The state centred view of government was reinforced in modern times by communist goverments. Communist systems emerged in the twentieth century as the main opponents of capitalist systems. Communism and capitalism originally referred to economic ideas rather than political systems. However, communism developed into a political system that gave absolute power to the government. This was perhaps because it emerged in states where absolute monarchies had prevailed previously. Karl Marx, who initially developed communism as a social and economic theory, had believed that the state would eventually wither away. But communist governments, which emerged first in feudal and agricultural societies, merely reinforced the old model that gave absolute power to the government. Read the rest of this entry »

One of the more bizarre aspects of the post-conflict situation is the strange combination of forces trying to undermine the security forces in their work in the North. I believe their presence there is essential, and not only for security reasons, which we cannot ignore just because the LTTE in Sri Lanka has been destroyed. LTTE sympathizers are still active elsewhere, as we can see from the determination not to condemn any acts of the LTTE – except only for the occasional general admission that both sides violated international norms, followed by a catalogue of what the forces are supposed to have done, with no specifics with regard to the LTTE.

But it is not only fear that the enormous resources LTTE and separatist sympathizers command will be used again for violence that requires the continuing presence of the armed forces in the North. It is also that they still continue with massive services with regard to the restoration of basic infrastructure. Unfortunately they have not developed a system yet of recording the number of wells they have dug, the houses they have built, the roads they have repaired, the playgrounds they have constructed, so their contribution goes unsung. And trying to introduce coherence into the government narrative is of course impossible, given that it privileges style over substance, but really has no idea of the style that would carry conviction.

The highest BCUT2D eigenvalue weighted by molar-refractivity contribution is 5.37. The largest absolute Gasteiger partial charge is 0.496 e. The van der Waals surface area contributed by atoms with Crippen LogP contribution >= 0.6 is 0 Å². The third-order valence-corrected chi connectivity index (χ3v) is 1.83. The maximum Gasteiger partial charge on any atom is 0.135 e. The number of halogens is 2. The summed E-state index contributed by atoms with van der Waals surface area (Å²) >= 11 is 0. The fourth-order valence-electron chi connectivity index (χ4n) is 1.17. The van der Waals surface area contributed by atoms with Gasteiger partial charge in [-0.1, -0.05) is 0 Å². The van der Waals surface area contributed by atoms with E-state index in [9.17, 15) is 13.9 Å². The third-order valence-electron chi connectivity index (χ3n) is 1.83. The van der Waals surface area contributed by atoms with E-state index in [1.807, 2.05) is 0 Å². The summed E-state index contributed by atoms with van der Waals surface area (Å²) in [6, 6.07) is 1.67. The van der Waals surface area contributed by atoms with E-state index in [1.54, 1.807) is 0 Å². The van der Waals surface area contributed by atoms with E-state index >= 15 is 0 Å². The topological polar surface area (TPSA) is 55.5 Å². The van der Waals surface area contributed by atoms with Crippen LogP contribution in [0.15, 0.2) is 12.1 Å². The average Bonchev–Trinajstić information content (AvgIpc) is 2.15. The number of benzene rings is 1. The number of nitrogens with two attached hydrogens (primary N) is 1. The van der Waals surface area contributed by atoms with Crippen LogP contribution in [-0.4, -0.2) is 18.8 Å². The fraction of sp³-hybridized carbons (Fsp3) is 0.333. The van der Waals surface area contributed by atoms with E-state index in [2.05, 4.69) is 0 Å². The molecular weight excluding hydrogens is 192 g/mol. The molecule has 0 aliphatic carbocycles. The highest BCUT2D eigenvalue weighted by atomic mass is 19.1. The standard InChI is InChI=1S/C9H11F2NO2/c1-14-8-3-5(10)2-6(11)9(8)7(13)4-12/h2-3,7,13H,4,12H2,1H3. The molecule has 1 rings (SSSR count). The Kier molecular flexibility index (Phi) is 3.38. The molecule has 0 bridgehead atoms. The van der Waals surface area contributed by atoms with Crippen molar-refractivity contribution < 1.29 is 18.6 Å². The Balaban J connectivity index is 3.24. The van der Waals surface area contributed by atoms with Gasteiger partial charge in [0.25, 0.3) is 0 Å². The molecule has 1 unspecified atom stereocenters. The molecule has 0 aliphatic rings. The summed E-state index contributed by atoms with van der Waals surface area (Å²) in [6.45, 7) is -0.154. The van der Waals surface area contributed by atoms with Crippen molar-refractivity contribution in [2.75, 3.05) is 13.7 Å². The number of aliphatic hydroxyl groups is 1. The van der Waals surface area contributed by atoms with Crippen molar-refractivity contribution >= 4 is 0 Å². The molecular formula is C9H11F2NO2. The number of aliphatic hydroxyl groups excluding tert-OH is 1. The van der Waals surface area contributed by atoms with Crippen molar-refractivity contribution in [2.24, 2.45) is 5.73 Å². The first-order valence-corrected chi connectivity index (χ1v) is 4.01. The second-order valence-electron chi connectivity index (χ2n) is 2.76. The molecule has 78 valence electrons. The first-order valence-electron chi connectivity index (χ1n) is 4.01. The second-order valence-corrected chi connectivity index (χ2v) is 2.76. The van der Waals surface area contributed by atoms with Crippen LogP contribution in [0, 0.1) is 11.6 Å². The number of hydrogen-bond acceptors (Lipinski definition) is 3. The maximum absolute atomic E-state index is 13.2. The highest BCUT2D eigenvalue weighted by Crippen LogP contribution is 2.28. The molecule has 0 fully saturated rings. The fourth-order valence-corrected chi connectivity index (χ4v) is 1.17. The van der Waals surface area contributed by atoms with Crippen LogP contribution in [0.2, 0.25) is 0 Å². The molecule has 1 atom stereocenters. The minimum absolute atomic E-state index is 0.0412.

Meanwhile the vociferous opponents of reconciliation in Sri Lanka ignore all the work the military has done, and continue to talk of a military presence, which only they seem now to see. Most disinterested observers, on the contrary, are now struck by the absence of soldiers on the ground in most of the North. Interestingly, the assistance provided still by the military is appreciated not only by those who actually supply assistance and see how the military has facilitated resettlement, but also by the majority of the resettled. At Divisional Secretariat meetings, while they continue to draw attention to what they see as shortcomings – and also what is occasionally described, in the Vanni, as the unfair allocations decided on by politicians – there is no criticism of the military.

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I was honoured last week to be invited to a Conference on the ‘Changing Scenario in South Asia: Leveraging Economic Growth for Collective Prosperity’ organized by the Centre for Rural and Industrial Development in Chandigarh. Indian think tanks have always impressed me, and participating in discussions with the range of intellects they bring together has always been a pleasure as well as a learning experience.

This particular Centre was not one of those that is associated with government, like IDSA, the superb strategic analysis outfit that was almost simultaneously hosting another dialogue of particular interest to Sri Lanka. But CRID also attracts government attention and support, as was apparent from the fact that the Conference was opened by the Indian Minister for External Affairs. This indicates the interest the Indian government has in independent thought and analysis, and suggests the direction we too should move in. We must begin consultation of a wider scale, and building up consensus in the many areas in which that would be so easy, if we are to harness all our energies to pursue the immense task of development and national integration that we must now concentrate on.

The Conference was intended to cover a broad range of topics, and speakers were asked to choose from a range of issues, from Economics to Religion and Ethnicity. I thought of addressing two concerns together, namely Security as well as Ethnicity, since it seems to me that, in the current context, they are inextricably linked. I thought however that I should think in terms of cooperation, since we are in great danger of turning our backs on this, both internally and regionally. The solipsistic mindset that seems to dominate national discourse, following the recent vote in Geneva, needs to be overcome, if our national interests are not to be sacrificed on the altar of big power politics.

I have always believed that, to ensure our security, we must have good relations with India. The disasters that happened in the eighties made it clear that, if India were hostile, no one else would come to our rescue. And though commentators with no sense of time or causality still attack India for encouraging terrorist movements in the early eighties, the simple fact is that we started the distrust by trying to become proxies of the West in the Cold War. Unfortunately the West in those days – and perhaps now – has a polarizing view of international relations, and demanded total loyalty, which was combined with unremitting hostility to India, which it saw as a Soviet ally. Read the rest of this entry »

Rajiva Wijesinha

April 2019